fig = plt.figure()
    fig.patch.set_facecolor('white')
    ax = fig.add_subplot(111)
    s = ax.scatter(X,Y,c=Z,edgecolor=edges)
    ax.grid(True)
    norm = mpl.colors.Normalize(vmin=vmin, vmax=vmax)
    ax1 = fig.add_axes([0.95, 0.1, 0.01, 0.8])
    cb = mpl.colorbar.ColorbarBase(ax1,norm=norm,cmap=cm,orientation='vertical')
    cb.set_clim(vmin=min(Z), vmax=max(Z))
    ax.set_xlabel(xlabel)
    ax.set_ylabel(ylabel)
    cb.set_label(zlabel)
    ax.set_title(title)
    plt.show()
    plt.close()

def three_dimension_scatterplot(X,Y,Z,**kwargs):
    """
    Takes the X, Y and Z lists and plots them as a 3D scatter plot
    through matplotlib.

    Keyword arguments:
    X -- List of the X-coordinates
    Y -- List of the Y-coordinates
    Z -- List of the Z-coordinates
    xlabel -- Label for the X-axis (default "")
    ylabel -- Label for the Y-axis (default "")
    zlabel -- Label for the Z-axis (default "")
    title -- Title for the plot (default "")
    """
    xlabel, ylabel, zlabel, title = kwargs.get('xlabel',""), kwargs.get('ylabel',""), kwargs.get('zlabel',""), kwargs.get('title',"")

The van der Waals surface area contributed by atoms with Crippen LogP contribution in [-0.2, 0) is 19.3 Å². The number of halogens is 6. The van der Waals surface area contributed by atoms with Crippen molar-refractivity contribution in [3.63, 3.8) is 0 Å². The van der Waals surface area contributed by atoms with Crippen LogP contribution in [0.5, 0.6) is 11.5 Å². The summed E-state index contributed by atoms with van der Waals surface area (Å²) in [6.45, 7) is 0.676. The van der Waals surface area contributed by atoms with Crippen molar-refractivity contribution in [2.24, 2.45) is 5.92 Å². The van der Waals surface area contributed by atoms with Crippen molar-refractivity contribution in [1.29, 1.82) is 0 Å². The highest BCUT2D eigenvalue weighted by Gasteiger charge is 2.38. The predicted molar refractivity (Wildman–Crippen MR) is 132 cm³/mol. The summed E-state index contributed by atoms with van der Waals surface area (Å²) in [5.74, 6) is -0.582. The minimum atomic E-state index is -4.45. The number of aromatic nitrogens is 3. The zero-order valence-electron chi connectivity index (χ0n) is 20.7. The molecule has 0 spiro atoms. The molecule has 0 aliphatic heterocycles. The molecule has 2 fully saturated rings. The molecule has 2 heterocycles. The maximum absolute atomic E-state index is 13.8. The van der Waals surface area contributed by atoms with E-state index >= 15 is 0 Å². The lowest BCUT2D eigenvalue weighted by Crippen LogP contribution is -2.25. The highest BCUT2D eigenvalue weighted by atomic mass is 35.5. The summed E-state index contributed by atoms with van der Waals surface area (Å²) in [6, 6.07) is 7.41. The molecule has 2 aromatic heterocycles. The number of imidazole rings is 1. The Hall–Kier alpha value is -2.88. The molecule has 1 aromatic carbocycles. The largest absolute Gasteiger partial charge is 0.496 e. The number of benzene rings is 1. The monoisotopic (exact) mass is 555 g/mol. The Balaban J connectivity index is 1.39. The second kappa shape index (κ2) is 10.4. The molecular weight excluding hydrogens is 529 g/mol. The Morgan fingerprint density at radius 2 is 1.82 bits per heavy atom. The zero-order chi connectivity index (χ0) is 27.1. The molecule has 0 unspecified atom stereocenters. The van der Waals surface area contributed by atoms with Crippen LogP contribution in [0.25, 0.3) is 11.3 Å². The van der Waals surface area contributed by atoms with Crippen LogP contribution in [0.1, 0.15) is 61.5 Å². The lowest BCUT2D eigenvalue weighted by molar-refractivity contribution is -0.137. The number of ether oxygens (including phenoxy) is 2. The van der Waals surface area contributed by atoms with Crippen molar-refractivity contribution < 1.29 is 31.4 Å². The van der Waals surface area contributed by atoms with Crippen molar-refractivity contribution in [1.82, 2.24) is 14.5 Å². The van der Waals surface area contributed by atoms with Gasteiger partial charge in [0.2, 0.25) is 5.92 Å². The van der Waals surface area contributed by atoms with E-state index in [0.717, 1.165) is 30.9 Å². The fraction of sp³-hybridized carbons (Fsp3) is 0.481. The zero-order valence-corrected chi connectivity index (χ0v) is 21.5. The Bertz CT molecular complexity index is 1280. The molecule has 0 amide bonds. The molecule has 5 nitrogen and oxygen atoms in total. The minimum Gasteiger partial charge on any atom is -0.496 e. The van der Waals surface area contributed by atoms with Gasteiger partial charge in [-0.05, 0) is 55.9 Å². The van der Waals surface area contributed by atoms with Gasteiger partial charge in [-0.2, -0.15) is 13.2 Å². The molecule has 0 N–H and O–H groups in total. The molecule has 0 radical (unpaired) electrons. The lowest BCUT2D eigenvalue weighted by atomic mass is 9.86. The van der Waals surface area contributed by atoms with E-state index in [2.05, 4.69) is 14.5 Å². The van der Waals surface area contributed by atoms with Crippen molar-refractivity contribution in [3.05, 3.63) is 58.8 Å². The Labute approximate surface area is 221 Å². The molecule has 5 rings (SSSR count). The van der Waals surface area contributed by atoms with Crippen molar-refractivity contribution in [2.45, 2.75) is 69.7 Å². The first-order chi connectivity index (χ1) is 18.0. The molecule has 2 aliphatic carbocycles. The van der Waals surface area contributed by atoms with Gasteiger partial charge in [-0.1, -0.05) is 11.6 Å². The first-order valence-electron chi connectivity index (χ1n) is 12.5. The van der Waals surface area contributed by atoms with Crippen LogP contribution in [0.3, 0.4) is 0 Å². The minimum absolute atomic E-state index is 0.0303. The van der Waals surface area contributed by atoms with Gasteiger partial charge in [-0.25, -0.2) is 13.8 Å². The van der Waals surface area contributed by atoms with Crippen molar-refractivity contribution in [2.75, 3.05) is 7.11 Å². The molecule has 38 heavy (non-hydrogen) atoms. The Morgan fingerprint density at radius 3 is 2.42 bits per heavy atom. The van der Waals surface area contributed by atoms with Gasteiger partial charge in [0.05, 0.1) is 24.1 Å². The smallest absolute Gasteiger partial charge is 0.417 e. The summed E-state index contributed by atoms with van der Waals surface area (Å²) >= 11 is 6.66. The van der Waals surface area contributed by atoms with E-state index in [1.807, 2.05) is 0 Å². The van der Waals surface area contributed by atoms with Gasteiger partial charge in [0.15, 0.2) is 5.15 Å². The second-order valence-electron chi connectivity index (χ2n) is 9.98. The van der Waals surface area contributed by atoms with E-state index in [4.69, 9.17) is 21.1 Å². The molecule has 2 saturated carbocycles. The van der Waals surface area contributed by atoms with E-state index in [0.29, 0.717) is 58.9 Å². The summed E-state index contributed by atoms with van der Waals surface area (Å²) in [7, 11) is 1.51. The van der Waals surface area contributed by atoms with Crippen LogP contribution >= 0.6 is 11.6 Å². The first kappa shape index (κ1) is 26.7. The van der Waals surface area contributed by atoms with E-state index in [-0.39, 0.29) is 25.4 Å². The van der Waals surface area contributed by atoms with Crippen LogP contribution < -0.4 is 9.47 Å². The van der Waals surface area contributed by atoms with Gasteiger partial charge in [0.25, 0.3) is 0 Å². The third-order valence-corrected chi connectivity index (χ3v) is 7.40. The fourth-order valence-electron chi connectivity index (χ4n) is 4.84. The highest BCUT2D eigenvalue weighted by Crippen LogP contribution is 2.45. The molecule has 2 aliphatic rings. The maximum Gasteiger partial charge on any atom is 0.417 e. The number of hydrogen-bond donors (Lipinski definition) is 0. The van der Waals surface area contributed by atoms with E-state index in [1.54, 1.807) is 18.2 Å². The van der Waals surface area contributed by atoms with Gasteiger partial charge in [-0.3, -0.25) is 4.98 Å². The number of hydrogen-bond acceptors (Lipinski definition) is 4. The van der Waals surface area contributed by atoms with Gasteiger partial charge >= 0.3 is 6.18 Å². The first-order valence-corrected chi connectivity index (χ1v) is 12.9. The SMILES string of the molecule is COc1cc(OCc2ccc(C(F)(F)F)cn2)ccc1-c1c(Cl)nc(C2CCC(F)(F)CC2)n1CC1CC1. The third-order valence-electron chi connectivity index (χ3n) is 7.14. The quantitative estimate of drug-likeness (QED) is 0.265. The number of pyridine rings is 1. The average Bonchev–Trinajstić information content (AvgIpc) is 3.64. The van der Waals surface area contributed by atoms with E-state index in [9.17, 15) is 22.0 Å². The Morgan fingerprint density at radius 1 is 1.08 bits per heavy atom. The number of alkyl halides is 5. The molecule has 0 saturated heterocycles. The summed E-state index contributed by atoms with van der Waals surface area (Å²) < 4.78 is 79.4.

fig = plt.figure()
    fig.patch.set_facecolor('white')
    ax = fig.add_subplot(111, projection='3d')
    s = ax.scatter(X,Y,Z)
    ax.grid(True)
    ax.set_xlabel(xlabel)
    ax.set_ylabel(ylabel)
    ax.set_zlabel(zlabel)
    ax.set_title(title)
    plt.show()
    plt.close()

def wireframe(X,Y,Z,**kwargs):
    """
    Takes the X, Y and Z lists and plots them as a 3D wireframe
    through matplotlib.

    Keyword arguments:
    X -- List of the X-coordinates
    Y -- List of the Y-coordinates
    Z -- List of the Z-coordinates
    xlabel -- Label for the X-axis (default "")
    ylabel -- Label for the Y-axis (default "")
    zlabel -- Label for the Z-axis (default "")
    title -- Title for the plot (default "")
    """
    xlabel, ylabel, zlabel, title = kwargs.get('xlabel',""), kwargs.get('ylabel',""), kwargs.get('zlabel',""), kwargs.get('title',"")